Shell has defined the following types of wastes have been identified in Shell’s revised Environment Plan

Non-hazardous wastes include domestic and industrial wastes such as:

  • bottles
  • paper and cardboard
  • scrap steel

Examples of hazardous wastes include:

  • oil contaminated materials (filters, rags)
  • empty chemical containers
  • empty aerosol containers
  • light tubes

Other wastes include by-products of production on the Prelude facility, like sludges and sands. In some cases, these wastes may contain mercury or low level naturally occurring radioactive materials.

Segregating wastes on all vessels operating in the Prelude operational area is the vital first step in the waste management process. Initial sorting depends on the properties and ultimate disposal destination of each waste.

Waste products are stored in appropriately labelled containers within a dedicated area prior to transportation onshore for reuse, recycling, treatment or disposal. This is managed by Rusca Environmental Solutions, a 100% Indigenous-owned business based in the Northern Territory.

Potential impacts

As there are no planned releases for waste into the operational area, the risk to the environment from wastes has been assessed as low. The planned management of all wastes is unlikely to result in any planned impacts.

At any time, improper management or handling of wastes during storage, transportation or transfer may result in accidental releases and create unplanned impacts.

In the event of an accidental release, the waste storage container volumes, and the nature of the surrounding environment mean any impacts are likely to be of short duration and highly localised.

Given the typically small volumes of wastes that could be released during such an accident, potential impacts to marine life are expected to be limited to individual animals.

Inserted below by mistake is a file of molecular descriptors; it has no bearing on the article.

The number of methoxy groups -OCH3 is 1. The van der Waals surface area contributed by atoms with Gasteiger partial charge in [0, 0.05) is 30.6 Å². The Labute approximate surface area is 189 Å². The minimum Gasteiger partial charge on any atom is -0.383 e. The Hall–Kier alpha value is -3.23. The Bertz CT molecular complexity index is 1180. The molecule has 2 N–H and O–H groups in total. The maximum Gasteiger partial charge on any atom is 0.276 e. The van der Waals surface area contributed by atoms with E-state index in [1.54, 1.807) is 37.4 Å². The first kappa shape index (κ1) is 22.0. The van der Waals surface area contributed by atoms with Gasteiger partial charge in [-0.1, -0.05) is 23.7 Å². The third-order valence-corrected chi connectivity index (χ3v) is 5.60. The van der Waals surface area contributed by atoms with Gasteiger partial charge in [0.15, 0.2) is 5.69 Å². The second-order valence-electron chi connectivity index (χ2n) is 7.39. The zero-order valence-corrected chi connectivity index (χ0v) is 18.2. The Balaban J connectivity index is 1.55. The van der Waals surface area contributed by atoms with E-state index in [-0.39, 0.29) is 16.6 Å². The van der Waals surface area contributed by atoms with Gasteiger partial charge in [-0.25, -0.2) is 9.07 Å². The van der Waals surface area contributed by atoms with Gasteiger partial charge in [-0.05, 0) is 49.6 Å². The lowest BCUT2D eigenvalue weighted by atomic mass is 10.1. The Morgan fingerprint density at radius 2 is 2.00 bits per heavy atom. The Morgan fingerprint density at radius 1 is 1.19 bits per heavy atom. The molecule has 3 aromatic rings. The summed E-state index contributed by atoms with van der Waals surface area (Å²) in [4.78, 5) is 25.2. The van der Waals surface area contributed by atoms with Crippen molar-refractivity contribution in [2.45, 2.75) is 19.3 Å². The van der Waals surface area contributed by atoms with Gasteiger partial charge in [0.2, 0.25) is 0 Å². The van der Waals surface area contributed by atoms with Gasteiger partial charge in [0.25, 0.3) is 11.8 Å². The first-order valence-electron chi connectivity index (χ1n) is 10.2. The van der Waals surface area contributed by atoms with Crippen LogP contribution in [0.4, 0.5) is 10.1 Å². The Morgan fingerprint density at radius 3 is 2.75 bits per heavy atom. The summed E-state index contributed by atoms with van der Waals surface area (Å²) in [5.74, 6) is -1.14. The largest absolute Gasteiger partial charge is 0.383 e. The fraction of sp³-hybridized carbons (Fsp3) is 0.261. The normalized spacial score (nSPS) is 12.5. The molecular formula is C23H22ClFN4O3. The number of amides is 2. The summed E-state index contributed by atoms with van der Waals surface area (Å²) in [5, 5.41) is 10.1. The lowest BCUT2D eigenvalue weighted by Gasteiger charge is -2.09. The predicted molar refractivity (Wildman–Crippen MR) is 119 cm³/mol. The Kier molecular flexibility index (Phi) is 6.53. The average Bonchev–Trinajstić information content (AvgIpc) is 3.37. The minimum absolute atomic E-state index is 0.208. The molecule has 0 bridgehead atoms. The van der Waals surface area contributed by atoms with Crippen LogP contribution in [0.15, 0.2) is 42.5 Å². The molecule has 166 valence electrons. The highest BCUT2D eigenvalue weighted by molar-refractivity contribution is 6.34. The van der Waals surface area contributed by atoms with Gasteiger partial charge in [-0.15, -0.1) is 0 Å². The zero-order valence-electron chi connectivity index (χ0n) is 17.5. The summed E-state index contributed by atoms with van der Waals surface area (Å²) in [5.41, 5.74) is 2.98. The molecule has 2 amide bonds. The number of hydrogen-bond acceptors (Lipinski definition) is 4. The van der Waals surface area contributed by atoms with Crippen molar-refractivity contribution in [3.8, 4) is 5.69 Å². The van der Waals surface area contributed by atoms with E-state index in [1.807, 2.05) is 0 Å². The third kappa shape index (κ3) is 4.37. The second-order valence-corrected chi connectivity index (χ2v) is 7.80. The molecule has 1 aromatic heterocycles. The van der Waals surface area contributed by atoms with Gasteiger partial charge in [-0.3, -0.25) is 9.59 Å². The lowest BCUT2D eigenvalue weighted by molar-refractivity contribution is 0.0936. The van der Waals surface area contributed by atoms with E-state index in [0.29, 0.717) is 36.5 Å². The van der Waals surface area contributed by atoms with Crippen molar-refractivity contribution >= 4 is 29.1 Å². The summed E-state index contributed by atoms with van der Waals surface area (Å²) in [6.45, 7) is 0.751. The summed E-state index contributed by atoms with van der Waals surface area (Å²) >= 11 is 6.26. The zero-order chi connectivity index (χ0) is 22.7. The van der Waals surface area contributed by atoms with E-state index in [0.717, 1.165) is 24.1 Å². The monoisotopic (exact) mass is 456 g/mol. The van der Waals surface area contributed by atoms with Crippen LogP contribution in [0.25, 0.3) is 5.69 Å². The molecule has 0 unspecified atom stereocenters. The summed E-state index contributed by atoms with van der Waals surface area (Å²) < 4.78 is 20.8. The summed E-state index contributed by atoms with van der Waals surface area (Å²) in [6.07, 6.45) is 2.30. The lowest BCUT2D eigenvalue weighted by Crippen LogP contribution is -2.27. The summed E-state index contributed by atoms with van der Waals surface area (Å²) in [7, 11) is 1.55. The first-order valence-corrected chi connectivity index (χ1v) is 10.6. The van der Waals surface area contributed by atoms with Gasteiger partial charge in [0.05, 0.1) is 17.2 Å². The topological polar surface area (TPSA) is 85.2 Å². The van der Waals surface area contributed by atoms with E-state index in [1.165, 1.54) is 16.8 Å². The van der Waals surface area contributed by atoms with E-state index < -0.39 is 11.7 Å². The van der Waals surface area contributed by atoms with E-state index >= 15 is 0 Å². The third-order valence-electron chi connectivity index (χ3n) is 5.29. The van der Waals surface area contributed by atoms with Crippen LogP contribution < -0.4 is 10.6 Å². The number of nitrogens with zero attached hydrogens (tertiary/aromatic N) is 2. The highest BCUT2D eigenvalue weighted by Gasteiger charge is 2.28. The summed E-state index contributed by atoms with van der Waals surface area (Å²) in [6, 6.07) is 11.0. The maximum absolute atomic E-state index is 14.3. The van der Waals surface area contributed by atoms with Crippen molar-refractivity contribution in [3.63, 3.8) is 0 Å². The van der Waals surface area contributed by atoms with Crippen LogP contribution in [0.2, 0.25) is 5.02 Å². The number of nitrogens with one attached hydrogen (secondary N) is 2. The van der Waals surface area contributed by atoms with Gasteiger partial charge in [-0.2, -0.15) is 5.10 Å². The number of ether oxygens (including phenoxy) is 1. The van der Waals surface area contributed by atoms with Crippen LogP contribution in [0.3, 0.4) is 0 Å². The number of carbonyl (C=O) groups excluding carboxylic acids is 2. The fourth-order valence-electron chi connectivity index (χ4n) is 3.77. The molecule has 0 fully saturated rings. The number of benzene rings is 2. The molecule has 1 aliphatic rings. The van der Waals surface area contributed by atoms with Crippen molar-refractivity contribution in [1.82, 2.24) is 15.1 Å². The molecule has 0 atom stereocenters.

Accidental losses of hazardous or non-hazardous wastes may result in pollution, debris or other contaminants entering the marine environment within the zone of potential influence.

Any accidental release of hazardous waste may have toxic effects on the environment and may also impact on the quality of water and sediments.

Marine debris could have negative impacts on the physical environment and native marine animals. Long-lasting or non-degradable wastes, such as plastic, are of particular concern as they pose a potential threat to animals and may remain in the environment long after the accidental release.

Key controls and mitigations

  • We have established appropriate waste storage areas for all waste types.
  • All staff and contractors follow the Prelude FLNG waste management procedure. Waste management is featured in all inductions for Prelude staff and support vessel personnel.
  • All support vessels in the operational area have a garbage management plan (or equivalent) as required by MARPOL.
  • Prelude’s waste manifest and disposal records are continually maintained.
  • We undertake management of naturally occurring radioactive materials and mercury wastes, in accordance with all relevant regulations. 

Learn more about Prelude

Prelude Overview

Learn more about the Prelude FLNG facility.

Liquid Discharges

Learn how Shell is managing liquid wastes on Prelude.

Unplanned Events

View Shell’s risk assessment of unplanned releases and our preparations for an emergency event.

Air Emissions

Read about the emissions generated by Prelude and how Shell is managing them.